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(3162, 9 km SE, Glen Eira City)

Caulfield (located between Glen Eira and Glen Huntly roads), Caulfield North and Caulfield South (bounded by Glen Huntly, Kooyong, North and Booran roads) are mainly residential suburbs with distinct multicultural populations.

Proclaimed a Road District in 1857, a shire in 1871 and a city in 1913, Caulfield encompassed Carnegie, Elsternwick, Gardenvale, Glen Huntly, Ormond and Murrumbeena but was itself absorbed into the new Glen Eira City in 1995. Mystery surrounds the origin of the name. Although the area is thought to have been named after John Caulfield, a pioneer of Melbourne, who helped found the School of Fine Arts and Mechanics Institute (now the Melbourne Athenaeum) in Collins Street in 1839, he had no direct connection to the Caulfield district.

Early European settlers found in the district a source of timber and a resting place for cattle en route from Gippsland to Melbourne. A number of natural springs and swamps were an attraction to cattlemen using an old stock route that was gradually replaced by Dandenong Road. As a market gardening district, Caulfield had attracted a share of Chinese vegetable-growers in the 19th century. In some districts, such as Murrumbeena, Scottish migrants employed by Scottish farmers such as William Lyall formed a large proportion of the population in the mid-19th century.

When the district was surveyed and offered for sale in the 1850s, areas such as Paddy's Swamp and Leman's Swamp were set aside as public reserves and later became municipal parks. In addition, a large recreation reserve later became the Caulfield racecourse and East Caulfield Reserve. The first Caulfield Township was proclaimed on land that was later added to the racecourse reserve. Another early settlement, Camden Town, developed around the corner of Glen Huntly and Hawthorn roads. Here speculator Josiah Morris Holloway purchased land and subdivided a village, which became the district's main service centre. Large parcels of land, however, were snatched up by pastoralists wishing to continue using Caulfield for depasturing market-bound stock. In the 1860s a number of them built substantial houses, beginning a wave of mansion-building that continued until the 1890s depression and earned Caulfield the reputation of a 'pleasant, healthy and purely residential district'. Most of the mansions were located around the west and north of the district, while the south and east of Caulfield were mainly devoted to market gardens. The Labassa mansion is now a flagship National Trust property.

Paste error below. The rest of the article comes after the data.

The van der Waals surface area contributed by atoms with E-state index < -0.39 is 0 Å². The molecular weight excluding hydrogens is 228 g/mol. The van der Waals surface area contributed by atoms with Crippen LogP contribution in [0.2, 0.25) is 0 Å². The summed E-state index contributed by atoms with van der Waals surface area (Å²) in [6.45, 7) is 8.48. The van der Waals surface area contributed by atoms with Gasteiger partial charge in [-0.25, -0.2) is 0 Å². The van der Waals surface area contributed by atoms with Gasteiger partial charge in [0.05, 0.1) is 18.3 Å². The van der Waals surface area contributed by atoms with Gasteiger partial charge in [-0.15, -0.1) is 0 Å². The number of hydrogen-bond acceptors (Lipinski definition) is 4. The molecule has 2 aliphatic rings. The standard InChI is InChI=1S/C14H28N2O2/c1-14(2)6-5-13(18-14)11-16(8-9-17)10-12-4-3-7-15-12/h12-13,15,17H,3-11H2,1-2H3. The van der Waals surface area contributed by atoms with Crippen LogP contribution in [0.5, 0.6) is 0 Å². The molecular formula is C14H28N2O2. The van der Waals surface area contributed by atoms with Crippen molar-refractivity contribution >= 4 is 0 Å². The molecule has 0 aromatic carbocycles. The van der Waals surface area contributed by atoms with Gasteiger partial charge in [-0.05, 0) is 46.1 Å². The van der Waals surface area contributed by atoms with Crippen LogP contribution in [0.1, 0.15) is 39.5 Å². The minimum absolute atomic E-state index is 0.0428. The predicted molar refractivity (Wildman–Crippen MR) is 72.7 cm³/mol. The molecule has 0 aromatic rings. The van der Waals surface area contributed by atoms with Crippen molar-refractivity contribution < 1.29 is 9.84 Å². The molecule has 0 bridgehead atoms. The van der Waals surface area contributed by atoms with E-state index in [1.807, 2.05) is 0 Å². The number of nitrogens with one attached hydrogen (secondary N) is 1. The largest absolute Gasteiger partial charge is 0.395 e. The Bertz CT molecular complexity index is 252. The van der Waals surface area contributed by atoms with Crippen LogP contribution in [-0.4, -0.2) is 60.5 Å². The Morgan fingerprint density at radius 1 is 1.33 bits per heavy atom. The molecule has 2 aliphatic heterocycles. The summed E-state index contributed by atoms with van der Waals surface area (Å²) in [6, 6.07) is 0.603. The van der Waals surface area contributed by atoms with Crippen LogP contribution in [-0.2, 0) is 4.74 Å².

The railway line through Caulfield opened in 1879, encouraging the development of housing estates in its vicinity. Elsternwick station on the Brighton line had been opened in 1859 and a third railway line, via Caulfield to Frankston, was opened in 1881.

In the early years of the 20th century many of Caulfield's larger homes were subdivided into new housing estates or converted to other uses. Caulfield's population grew most rapidly in the period between 1913 and 1920. As suburban estates proliferated, Caulfield Council imposed brick-only restrictions on some areas of the city. By 1920 minimum allotment sizes and frontages were also imposed on houses, flats and shops. During World War I the Caulfield mansion Glen Eira was converted into the General Military Hospital No. 11, generally known as Caulfield Military Hospital. After the war it remained as a repatriation hospital and permanent home for many disabled soldiers, depicted by George Johnston, whose mother worked at the hospital, in My brother Jack. After World War II, the hospital reverted to the civilian Caulfield General Medical Centre. Another Caulfield institution, Caulfield Technical School, opened as Caulfield Trades School in 1922. Serving a wide, still predominantly rural area, the Trades School aimed to teach skills such as blacksmithing, to returned servicemen and boys. It later became Caulfield Technical College, then Chisholm Institute before becoming the Caulfield campus of Monash University.

In the 20th century Caulfield attracted a significant Jewish population spilling over from neighbouring St Kilda and bringing immigrants from Poland, Israel, Germany and the former Soviet Union. By the 1980s about a third of Victoria's Jews lived in the municipality, and within its borders were Jewish synagogues, cake shops, cultural centres and seven Jewish schools. By the start of the 21st century Caulfield also had an ageing population significantly over the metropolitan average, and was the location of many aged care facilities.

Jill Barnard

Murray, Peter R., and John C. Wells, From sand, swamp and heath: A history of Caulfield, J&D Burrows for City of Caulfield, 1980, Melbourne, 1980. Details